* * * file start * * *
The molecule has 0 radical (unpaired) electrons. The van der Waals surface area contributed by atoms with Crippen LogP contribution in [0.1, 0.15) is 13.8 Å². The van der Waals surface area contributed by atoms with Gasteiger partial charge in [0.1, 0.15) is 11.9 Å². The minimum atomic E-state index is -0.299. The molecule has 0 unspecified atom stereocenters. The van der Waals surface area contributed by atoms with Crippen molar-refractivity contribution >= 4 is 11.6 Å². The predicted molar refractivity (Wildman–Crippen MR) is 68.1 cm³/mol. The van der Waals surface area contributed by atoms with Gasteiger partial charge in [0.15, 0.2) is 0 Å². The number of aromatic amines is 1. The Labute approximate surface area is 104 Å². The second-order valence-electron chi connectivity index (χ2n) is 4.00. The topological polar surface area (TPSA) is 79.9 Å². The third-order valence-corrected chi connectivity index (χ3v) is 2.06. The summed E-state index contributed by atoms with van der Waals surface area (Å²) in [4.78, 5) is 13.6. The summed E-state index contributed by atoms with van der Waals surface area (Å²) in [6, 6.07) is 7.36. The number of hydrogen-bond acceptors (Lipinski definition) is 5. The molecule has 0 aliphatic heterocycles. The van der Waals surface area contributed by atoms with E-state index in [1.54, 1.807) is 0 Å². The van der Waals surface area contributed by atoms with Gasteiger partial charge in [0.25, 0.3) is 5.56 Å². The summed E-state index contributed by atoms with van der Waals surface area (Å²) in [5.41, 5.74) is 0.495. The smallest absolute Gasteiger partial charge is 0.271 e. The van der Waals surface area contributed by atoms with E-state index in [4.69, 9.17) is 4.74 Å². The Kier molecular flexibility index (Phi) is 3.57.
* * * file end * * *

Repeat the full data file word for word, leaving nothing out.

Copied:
The molecule has 0 radical (unpaired) electrons. The van der Waals surface area contributed by atoms with Crippen LogP contribution in [0.1, 0.15) is 13.8 Å². The van der Waals surface area contributed by atoms with Gasteiger partial charge in [0.1, 0.15) is 11.9 Å². The minimum atomic E-state index is -0.299. The molecule has 0 unspecified atom stereocenters. The van der Waals surface area contributed by atoms with Crippen molar-refractivity contribution >= 4 is 11.6 Å². The predicted molar refractivity (Wildman–Crippen MR) is 68.1 cm³/mol. The van der Waals surface area contributed by atoms with Gasteiger partial charge in [0.15, 0.2) is 0 Å². The number of aromatic amines is 1. The Labute approximate surface area is 104 Å². The second-order valence-electron chi connectivity index (χ2n) is 4.00. The topological polar surface area (TPSA) is 79.9 Å². The third-order valence-corrected chi connectivity index (χ3v) is 2.06. The summed E-state index contributed by atoms with van der Waals surface area (Å²) in [4.78, 5) is 13.6. The summed E-state index contributed by atoms with van der Waals surface area (Å²) in [6, 6.07) is 7.36. The number of hydrogen-bond acceptors (Lipinski definition) is 5. The molecule has 0 aliphatic heterocycles. The van der Waals surface area contributed by atoms with E-state index in [1.54, 1.807) is 0 Å². The van der Waals surface area contributed by atoms with Gasteiger partial charge in [0.25, 0.3) is 5.56 Å². The summed E-state index contributed by atoms with van der Waals surface area (Å²) in [5.41, 5.74) is 0.495. The smallest absolute Gasteiger partial charge is 0.271 e. The van der Waals surface area contributed by atoms with E-state index in [4.69, 9.17) is 4.74 Å². The Kier molecular flexibility index (Phi) is 3.57.